The present invention meets the challenge of providing, in a multi-axis imaging system such as an array microscope, a single axis trans-illumination system that permits maximum packing of the imaging elements and optimum matching of the numerical aperture of the illumination system with the numerical aperture of the imaging elements while providing a practical working distance for the illumination system. Thus, a single optical system is provided for illumination, preferably having the same numerical aperture as the individual imaging elements and an exit pupil large enough to fill the collective contiguous fields of view of the imaging array. For Kohler illumination, the light source is imaged into the pupils of the arrayed elements of the imaging system. For critical illumination, the light source is imaged to the object plane of the imaging system, in which case the source must be large enough to fill the collective contiguous fields of view of the imaging array.
For dark-field illumination, an annular amplitude mask having a dark central portion is placed at the light source or a conjugate plane to the source. For phase contrast microscopy, annular phase masks are placed at the back focal planes of respective first, objective lenses in respective arranged imaging elements, or planes conjugate thereto; preferably, a corresponding annular amplitude mask is placed between the light source and the object at the front focal plane of a condenser lens in the illumination system. Similarly, for Hoffman modulation contrast microscopy, amplitude modulation masks are placed at the back focal planes of respective first, objective lenses in respective arrayed imaging elements, and slits are placed between the light source and the object at the front focal plane of a condenser lens on the illumination system. A mask may be employed in the illumination system to provide structural illumination or interferometric analysis. Similarly, a secondary source, such as a diffuser, may be provided to improve telecentricity or to modify the spatial or angular properties of the light.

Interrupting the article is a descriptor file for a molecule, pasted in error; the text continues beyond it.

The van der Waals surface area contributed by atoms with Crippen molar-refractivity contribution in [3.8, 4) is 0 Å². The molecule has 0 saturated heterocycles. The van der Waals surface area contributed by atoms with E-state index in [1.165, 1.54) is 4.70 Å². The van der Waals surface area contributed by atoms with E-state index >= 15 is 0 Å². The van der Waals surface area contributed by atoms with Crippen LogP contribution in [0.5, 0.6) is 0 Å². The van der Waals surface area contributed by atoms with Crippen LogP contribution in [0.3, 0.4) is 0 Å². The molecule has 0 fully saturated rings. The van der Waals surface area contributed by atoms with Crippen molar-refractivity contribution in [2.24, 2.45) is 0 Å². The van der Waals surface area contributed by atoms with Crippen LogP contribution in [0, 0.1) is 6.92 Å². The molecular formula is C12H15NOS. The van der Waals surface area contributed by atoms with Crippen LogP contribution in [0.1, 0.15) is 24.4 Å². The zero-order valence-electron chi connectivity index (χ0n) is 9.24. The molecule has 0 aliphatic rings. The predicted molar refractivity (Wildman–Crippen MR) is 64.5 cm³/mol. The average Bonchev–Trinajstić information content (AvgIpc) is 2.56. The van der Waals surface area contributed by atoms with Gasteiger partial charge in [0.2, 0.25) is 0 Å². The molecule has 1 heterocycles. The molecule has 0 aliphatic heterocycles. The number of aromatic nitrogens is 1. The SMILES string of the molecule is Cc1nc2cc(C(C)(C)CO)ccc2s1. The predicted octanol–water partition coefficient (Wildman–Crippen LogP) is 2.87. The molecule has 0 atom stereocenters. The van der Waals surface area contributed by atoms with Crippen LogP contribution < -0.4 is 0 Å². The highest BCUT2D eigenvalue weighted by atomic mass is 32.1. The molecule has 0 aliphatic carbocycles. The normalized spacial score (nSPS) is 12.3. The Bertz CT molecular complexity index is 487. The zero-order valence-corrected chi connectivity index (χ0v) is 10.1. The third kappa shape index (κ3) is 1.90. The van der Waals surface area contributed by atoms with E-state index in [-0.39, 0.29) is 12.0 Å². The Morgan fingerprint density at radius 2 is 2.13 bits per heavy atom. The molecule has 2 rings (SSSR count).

Accordingly, it is a principle object of the present invention to provide novel systems and methods for trans-illumination in multi-axis imaging systems.
It is another object of the present invention to provide single-axis trans-illumination in an imaging system having a plurality of imaging elements with respective optical axes.
It is a further object of the present invention to provide single-axis trans-illumination in an array microscope.